The Art of Appreciation

Rebecca Harris, Early Education Writer   •   January 2, 2019

It's easy for children to get lost in the feeling of wanting everything they see.  They get wrapped up in new and exciting moments! However, this can sometimes turn into children developing a sense of entitlement.  Instilling appreciation is an important characteristic to develop in young children.  It benefits their perception of the world and makes them more joyful of the things they do have. Here are some ways that you can integrate gratitude into you and your child's lives.  
It's important to remember that children are not going to change overnight. It takes some time to develop gratitude when you're young! Additionally, it's ok for you to say no to your child when they persistently ask for cookies in the grocery store or the newest toy at the store.  If your child gets everything they wish for, then nothing seems special.  Keep the "yes" for something you know is actually important to them.  This way, the things they do get are all the more special.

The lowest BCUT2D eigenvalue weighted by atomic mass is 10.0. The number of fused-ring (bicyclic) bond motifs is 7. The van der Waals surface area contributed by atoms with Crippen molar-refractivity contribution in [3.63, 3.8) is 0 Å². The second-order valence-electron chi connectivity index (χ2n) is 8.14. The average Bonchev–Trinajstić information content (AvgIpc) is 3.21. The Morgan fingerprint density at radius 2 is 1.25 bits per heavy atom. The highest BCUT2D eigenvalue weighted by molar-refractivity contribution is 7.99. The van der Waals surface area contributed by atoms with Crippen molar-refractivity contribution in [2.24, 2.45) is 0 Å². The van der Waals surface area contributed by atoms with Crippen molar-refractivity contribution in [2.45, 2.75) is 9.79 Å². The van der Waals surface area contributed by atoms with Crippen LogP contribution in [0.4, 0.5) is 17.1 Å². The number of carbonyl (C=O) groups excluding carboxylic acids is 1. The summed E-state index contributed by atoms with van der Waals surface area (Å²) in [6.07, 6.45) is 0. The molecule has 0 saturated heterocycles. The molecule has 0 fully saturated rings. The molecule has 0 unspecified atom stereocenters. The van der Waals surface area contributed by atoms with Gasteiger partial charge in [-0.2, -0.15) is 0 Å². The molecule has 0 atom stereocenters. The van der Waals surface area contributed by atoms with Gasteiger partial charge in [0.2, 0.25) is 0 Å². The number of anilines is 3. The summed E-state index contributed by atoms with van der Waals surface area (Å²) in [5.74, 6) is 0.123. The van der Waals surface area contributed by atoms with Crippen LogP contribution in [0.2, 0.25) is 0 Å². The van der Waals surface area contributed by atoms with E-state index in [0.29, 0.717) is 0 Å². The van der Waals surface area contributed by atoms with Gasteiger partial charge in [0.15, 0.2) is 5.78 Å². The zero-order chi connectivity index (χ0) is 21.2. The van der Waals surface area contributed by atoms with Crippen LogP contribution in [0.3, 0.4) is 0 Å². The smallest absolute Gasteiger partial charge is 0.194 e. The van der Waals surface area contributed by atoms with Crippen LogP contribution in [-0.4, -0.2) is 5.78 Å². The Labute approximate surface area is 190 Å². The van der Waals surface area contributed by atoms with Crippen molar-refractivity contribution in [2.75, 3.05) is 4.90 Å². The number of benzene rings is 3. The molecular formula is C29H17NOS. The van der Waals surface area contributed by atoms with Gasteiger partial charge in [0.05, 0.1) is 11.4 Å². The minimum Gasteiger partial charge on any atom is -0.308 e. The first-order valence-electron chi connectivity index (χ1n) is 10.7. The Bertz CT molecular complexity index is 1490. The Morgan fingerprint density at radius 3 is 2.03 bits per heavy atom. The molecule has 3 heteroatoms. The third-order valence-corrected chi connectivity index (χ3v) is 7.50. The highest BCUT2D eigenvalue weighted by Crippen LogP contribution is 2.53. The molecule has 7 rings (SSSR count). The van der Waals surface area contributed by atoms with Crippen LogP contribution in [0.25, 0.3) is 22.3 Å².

Have your children help you around the house.  Start them small with things such as clearing the table or throwing away any trash from the living room.  Gradually work them up so that they are contributing members of the household.  This increases their appreciation of all that you do as a parent, but also the value of hard work.  All good things come from exerting effort.  The sooner children learn that the sooner they can grow into successful and appreciative adults!
Never underestimate the power of "thank you." This goes for both you and your child! Actively saying thank you for things your child does for you makes them feel good about their own good deed.  It will also remind them to be grateful for things done for them.  However, simply saying "thank you" because it's expected can become a mundane habit.  Take little moments to collectively think and talk about the things you're most thankful for.
Showing and having a greater sense of appreciation has a number of benefits for your growing child. First, they have more joy for the little things that grows into overall happiness. It makes them more inclined to help others in their personal life and community.  Being grateful improves their relationships with others as well.  Expressing appreciation for others develops positive feelings and connections.  Being appreciative will help your child grow into the happy, healthy adult we know they can be!